Picture this for just a moment: Our tasting room team is rocking it, and the Yelp reviews are glowing. Customer satisfaction, sales and conversions to wine club and email list are off the charts. Is this our lucky day, just a dream too good to be true, or is it the result of our careful planning and impeccable execution?
We all want a process to ensure that we get these results consistently. To make that happen, look no further than the nearest swimming pool. The concept is simple: Have a laser focus on one event/ experience/ swimmer at a time – the swim lane – and for the purpose of the exercise, ignore the rest of the "pool." By having this focus, we can examine each step of the guest experience and what has to happen with our staff (front stage) and behind the scenes (back stage) to create an outstanding experience at each step along the way. We often get lost in the "pool" if we don’t focus: It’s all in the details.
Our guest journey goes something like this: We welcome our guests, kick off our service, present our wines, add value and wrap up. A lot has to happen right with our staff and in our backstage preparation in order to earn those sales and glowing reviews. So let’s dissect this experience and see what it takes to pull it off.
1. We welcome our guests.
They notice that our tasting room is neat and clean; tasting and tour choices have clear signage, and they feel welcome with an immediate greeting and ice breaker.
- Staff: We hired the right staff who really enjoys connecting with guests and filling their needs with our wines. Our staff is very well trained and knows how to build rapport with guests (thank you, WISE Academy).
- Back stage: The parking lot and grounds are well maintained. The tasting room, merchandise area and tasting bar are tidy; the lighting and music are appropriate, and the menu and signage are clear.
2. We kick off our service.
Our guests choose what experience/wine tasting flight they want to enjoy.
- Staff: Our host is friendly, knowledgeable and interested in them. He has learned about our brand from the winery owners/leaders and tells stories about what makes our winery unique. The host guides the guest in the choice of tasting, building rapport by asking open-ended questions to determine their preferences.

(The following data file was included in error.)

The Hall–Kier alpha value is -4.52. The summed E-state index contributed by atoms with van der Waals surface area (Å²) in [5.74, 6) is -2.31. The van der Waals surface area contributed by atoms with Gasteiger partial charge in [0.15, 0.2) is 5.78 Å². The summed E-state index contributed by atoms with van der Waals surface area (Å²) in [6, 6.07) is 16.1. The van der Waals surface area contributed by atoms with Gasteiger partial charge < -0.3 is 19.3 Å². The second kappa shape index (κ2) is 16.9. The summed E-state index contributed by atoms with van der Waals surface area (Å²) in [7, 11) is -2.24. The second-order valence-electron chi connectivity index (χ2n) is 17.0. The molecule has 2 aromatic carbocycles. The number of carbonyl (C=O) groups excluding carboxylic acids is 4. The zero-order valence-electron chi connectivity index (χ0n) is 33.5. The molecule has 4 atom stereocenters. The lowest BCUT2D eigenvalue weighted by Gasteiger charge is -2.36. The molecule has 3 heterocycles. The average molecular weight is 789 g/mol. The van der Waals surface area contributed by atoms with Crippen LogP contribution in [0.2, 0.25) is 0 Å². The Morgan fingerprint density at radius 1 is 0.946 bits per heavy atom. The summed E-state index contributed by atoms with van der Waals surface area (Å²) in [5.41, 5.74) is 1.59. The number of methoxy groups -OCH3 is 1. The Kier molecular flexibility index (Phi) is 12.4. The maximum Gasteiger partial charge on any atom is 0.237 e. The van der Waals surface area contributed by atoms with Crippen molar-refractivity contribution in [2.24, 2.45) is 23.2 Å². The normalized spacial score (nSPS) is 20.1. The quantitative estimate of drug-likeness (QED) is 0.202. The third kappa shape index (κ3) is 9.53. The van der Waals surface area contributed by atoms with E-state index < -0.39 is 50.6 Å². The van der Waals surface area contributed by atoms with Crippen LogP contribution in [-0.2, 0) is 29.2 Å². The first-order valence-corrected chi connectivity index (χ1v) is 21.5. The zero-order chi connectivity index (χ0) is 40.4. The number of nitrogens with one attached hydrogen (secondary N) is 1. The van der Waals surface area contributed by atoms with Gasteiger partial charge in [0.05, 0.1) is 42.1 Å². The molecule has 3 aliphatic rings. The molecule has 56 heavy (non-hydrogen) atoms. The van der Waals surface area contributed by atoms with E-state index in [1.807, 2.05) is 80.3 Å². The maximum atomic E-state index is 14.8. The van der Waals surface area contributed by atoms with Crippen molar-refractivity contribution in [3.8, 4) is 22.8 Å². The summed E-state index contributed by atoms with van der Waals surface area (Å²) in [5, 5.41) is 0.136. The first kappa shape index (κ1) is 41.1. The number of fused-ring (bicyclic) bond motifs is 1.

- Back stage: The brand essence is clearly defined and communicated to tasting room staff. Each guest is set up with the menu, price list, club brochure, order form and a pen. Glasses are clean and buffed. The wine is open and flawless.
3. We present our wines.
Our guests learn more, experience warm and professional service, and enjoy our gracious hospitality.
- Staff: The host is familiar with all the wines being poured, having tasted them with the winemaker, and presents each wine with enthusiasm and knowledge. Wines are presented in order, and pointed out on the order form as they are poured. Water is provided, and the host continues to build rapport with analogies and stories.
- Back stage: Different glasses are used for each wine. Dump buckets are within easy reach. The tasting menu is clear and the order form/price list shows the club prices.
The Caves M Plouzeau in the Loire Valley stay
cool even in 90° weather.
Just came back from a three-week trek in the old country – and specifically in the Loire Valley. The weather was hot (in the 90°s), and the Cabernet Franc vineyards were looking great.
I did not visit many wineries, but the Caves M Plouzeau in the town of Chinon are reflective of the many underground cellars located below the area's vineyards. Excavation for this one was started during the 12th century, and most of the rocks cleared away were used to build castles in the Loire Valley.
While the environment of this tasting room may be old, the experience is completely modern!
The second photo looks toward the tasting bar as a couple of overhead electric heaters hang from the rock ceiling and attempt to lessen the chill of the cellar.
The tasting is free, and I tried some rare Sauvignon Blanc. (The Chinon white is Chenin Blanc by AOC law, so this one was dubbed a “Touraine” appellation.) One of the several reds being served is made from vines planted during the pre-phylloxera era of the 1860s.
You could visit the long galleries by yourself and come back to the tasting “barrels,” where the young man pouring wines was knowledgeable and friendly. The experience was that of a typical modern tasting room – but in a 1,000-year old environment!